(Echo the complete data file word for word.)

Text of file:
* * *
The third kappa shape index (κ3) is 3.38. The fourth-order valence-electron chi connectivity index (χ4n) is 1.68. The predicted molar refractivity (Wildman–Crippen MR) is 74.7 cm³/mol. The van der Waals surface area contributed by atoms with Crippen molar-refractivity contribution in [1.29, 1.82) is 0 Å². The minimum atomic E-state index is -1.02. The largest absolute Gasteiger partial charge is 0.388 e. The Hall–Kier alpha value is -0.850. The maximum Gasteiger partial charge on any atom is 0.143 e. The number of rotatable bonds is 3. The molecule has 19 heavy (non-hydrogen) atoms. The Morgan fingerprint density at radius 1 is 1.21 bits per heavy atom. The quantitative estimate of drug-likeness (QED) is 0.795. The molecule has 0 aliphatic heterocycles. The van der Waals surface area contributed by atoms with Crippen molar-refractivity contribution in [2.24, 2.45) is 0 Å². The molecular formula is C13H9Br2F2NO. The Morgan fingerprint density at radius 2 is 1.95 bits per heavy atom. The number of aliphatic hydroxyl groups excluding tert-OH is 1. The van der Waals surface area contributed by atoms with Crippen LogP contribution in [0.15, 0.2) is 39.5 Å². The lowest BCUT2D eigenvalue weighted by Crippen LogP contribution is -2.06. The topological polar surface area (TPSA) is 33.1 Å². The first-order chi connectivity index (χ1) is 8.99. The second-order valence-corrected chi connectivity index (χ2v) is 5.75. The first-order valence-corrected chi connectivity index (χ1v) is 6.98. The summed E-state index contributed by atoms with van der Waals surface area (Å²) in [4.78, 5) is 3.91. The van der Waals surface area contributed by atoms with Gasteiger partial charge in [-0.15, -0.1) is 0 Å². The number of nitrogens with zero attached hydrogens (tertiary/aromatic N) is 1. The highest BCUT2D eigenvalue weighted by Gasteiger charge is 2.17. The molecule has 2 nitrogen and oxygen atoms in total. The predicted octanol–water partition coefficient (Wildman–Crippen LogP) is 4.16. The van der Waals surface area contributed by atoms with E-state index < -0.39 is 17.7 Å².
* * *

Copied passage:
The third kappa shape index (κ3) is 3.38. The fourth-order valence-electron chi connectivity index (χ4n) is 1.68. The predicted molar refractivity (Wildman–Crippen MR) is 74.7 cm³/mol. The van der Waals surface area contributed by atoms with Crippen molar-refractivity contribution in [1.29, 1.82) is 0 Å². The minimum atomic E-state index is -1.02. The largest absolute Gasteiger partial charge is 0.388 e. The Hall–Kier alpha value is -0.850. The maximum Gasteiger partial charge on any atom is 0.143 e. The number of rotatable bonds is 3. The molecule has 19 heavy (non-hydrogen) atoms. The Morgan fingerprint density at radius 1 is 1.21 bits per heavy atom. The quantitative estimate of drug-likeness (QED) is 0.795. The molecule has 0 aliphatic heterocycles. The van der Waals surface area contributed by atoms with Crippen molar-refractivity contribution in [2.24, 2.45) is 0 Å². The molecular formula is C13H9Br2F2NO. The Morgan fingerprint density at radius 2 is 1.95 bits per heavy atom. The number of aliphatic hydroxyl groups excluding tert-OH is 1. The van der Waals surface area contributed by atoms with Crippen LogP contribution in [0.15, 0.2) is 39.5 Å². The lowest BCUT2D eigenvalue weighted by Crippen LogP contribution is -2.06. The topological polar surface area (TPSA) is 33.1 Å². The first-order chi connectivity index (χ1) is 8.99. The second-order valence-corrected chi connectivity index (χ2v) is 5.75. The first-order valence-corrected chi connectivity index (χ1v) is 6.98. The summed E-state index contributed by atoms with van der Waals surface area (Å²) in [4.78, 5) is 3.91. The van der Waals surface area contributed by atoms with Gasteiger partial charge in [-0.15, -0.1) is 0 Å². The number of nitrogens with zero attached hydrogens (tertiary/aromatic N) is 1. The highest BCUT2D eigenvalue weighted by Gasteiger charge is 2.17. The molecule has 2 nitrogen and oxygen atoms in total. The predicted octanol–water partition coefficient (Wildman–Crippen LogP) is 4.16. The van der Waals surface area contributed by atoms with E-state index < -0.39 is 17.7 Å².